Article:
This Week in Managed Care: March 24, 2017
Source: This Week in Managed Care: March 24, 2017
A protein can boost blood stem cells, making them behave like those of younger people. Is it the key to harnessing young blood’s rejuvenating power?
Source: Old blood can be made young again and it might fight ageing | New Scientist
It can be quite a shock to start learning to connect with people without the social lubricant of alcohol. But it’s totally worth the effort.
Source: Biet Simkin & Olessa Pindak Talk Sober Socializing – mindbodygreen
Two Advisory Board research leaders discuss the current state of precision medicine – and what it will take for genomics to become part of routine care.
Source: 5 big challenges to utilizing genomic data for precision medicine | Healthcare IT News
Here are the problems with the House plan to repeal and replace Obamacare.
Source: The Failures of the American Health Care Act – Reason.com
When you spend your own money on yourself, you try to maximize quality while minimizing cost. When you’re spending other people’s money on other people, you aren’t concerned with either quality or cost.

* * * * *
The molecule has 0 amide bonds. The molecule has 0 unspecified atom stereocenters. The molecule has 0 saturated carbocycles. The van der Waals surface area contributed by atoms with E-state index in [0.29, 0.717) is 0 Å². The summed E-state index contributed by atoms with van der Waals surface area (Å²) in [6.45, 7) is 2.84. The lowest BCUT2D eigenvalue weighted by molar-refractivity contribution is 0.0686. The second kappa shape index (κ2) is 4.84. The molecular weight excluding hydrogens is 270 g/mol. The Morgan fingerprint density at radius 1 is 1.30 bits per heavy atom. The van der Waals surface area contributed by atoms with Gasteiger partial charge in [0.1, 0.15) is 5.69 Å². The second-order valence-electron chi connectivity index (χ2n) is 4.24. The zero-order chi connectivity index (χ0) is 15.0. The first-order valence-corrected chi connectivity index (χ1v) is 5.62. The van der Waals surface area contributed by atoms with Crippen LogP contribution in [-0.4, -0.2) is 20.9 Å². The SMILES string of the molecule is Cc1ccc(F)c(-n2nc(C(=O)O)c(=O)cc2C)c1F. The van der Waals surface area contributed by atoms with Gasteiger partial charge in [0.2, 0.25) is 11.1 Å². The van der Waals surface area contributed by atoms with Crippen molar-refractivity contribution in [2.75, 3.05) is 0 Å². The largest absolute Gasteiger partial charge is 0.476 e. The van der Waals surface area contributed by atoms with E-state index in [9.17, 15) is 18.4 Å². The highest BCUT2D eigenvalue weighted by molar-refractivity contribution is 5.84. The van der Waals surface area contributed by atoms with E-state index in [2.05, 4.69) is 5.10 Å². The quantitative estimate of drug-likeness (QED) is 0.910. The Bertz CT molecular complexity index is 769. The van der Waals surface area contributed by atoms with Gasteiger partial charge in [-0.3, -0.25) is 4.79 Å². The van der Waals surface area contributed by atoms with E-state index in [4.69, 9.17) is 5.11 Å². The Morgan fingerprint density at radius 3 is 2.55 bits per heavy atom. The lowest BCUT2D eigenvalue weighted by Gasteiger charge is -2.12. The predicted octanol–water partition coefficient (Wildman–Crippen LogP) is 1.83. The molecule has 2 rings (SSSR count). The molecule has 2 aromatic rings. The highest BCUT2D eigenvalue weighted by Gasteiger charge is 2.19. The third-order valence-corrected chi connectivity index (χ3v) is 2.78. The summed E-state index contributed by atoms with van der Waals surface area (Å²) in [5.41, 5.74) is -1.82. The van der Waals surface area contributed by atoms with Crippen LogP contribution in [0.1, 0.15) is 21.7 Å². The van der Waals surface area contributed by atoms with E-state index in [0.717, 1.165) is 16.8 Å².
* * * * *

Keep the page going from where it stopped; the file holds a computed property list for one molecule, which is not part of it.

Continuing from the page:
Source: Why Single-Payer Health Care Delivers Poor Quality at High Cost | Foundation for Economic Education
Tattoos that turn skin into a touchscreen could display notifications on your body and let you answer a call or pump up the volume with a tap of your fingers
Source: E-tattoos turn knuckles and freckles into smartphone controls | New Scientist
A woman in her 80s has become the first person to be successfully treated with induced pluripotent stem (iPS) cells. A slither of laboratory-made retinal cells has protected her eyesight, fighting her age-related macular degeneration – a common form of progressive blindness.
Source: Vision saved by first induced pluripotent stem cell treatment | New Scientist
The first results of gene editing in viable human embryos reveals it works better than we thought, but that there’s another big problem blocking the way
Source: Mosaic problem stands in the way of gene editing embryos | New Scientist